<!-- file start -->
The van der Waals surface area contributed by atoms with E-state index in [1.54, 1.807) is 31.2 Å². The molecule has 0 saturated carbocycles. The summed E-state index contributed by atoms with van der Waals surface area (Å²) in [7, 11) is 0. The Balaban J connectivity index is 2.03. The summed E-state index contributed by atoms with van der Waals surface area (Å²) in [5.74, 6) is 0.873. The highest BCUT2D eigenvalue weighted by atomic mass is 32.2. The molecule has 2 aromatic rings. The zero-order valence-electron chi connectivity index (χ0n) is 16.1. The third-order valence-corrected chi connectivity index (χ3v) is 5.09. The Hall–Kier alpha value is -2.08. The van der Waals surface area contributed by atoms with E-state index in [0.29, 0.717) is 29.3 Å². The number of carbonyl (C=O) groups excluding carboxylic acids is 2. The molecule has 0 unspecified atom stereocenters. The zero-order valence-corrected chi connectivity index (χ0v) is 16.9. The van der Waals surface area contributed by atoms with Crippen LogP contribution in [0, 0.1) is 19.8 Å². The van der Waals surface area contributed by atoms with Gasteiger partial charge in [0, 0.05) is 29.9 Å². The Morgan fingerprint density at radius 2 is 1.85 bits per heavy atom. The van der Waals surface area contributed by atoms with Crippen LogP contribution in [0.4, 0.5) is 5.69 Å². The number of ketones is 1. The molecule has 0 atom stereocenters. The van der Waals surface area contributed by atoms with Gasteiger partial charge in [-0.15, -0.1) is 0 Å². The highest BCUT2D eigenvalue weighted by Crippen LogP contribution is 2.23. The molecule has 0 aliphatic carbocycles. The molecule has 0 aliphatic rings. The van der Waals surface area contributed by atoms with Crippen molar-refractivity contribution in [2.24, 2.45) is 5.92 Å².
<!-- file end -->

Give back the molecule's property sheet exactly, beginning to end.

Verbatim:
The van der Waals surface area contributed by atoms with E-state index in [1.54, 1.807) is 31.2 Å². The molecule has 0 saturated carbocycles. The summed E-state index contributed by atoms with van der Waals surface area (Å²) in [7, 11) is 0. The Balaban J connectivity index is 2.03. The summed E-state index contributed by atoms with van der Waals surface area (Å²) in [5.74, 6) is 0.873. The highest BCUT2D eigenvalue weighted by atomic mass is 32.2. The molecule has 2 aromatic rings. The zero-order valence-electron chi connectivity index (χ0n) is 16.1. The third-order valence-corrected chi connectivity index (χ3v) is 5.09. The Hall–Kier alpha value is -2.08. The van der Waals surface area contributed by atoms with E-state index in [0.29, 0.717) is 29.3 Å². The number of carbonyl (C=O) groups excluding carboxylic acids is 2. The molecule has 0 unspecified atom stereocenters. The zero-order valence-corrected chi connectivity index (χ0v) is 16.9. The van der Waals surface area contributed by atoms with Crippen LogP contribution in [0, 0.1) is 19.8 Å². The van der Waals surface area contributed by atoms with Gasteiger partial charge in [0, 0.05) is 29.9 Å². The Morgan fingerprint density at radius 2 is 1.85 bits per heavy atom. The van der Waals surface area contributed by atoms with Crippen LogP contribution in [0.4, 0.5) is 5.69 Å². The number of ketones is 1. The molecule has 0 atom stereocenters. The van der Waals surface area contributed by atoms with Gasteiger partial charge in [-0.15, -0.1) is 0 Å². The highest BCUT2D eigenvalue weighted by Crippen LogP contribution is 2.23. The molecule has 0 aliphatic carbocycles. The molecule has 0 aliphatic rings. The van der Waals surface area contributed by atoms with Crippen molar-refractivity contribution in [2.24, 2.45) is 5.92 Å².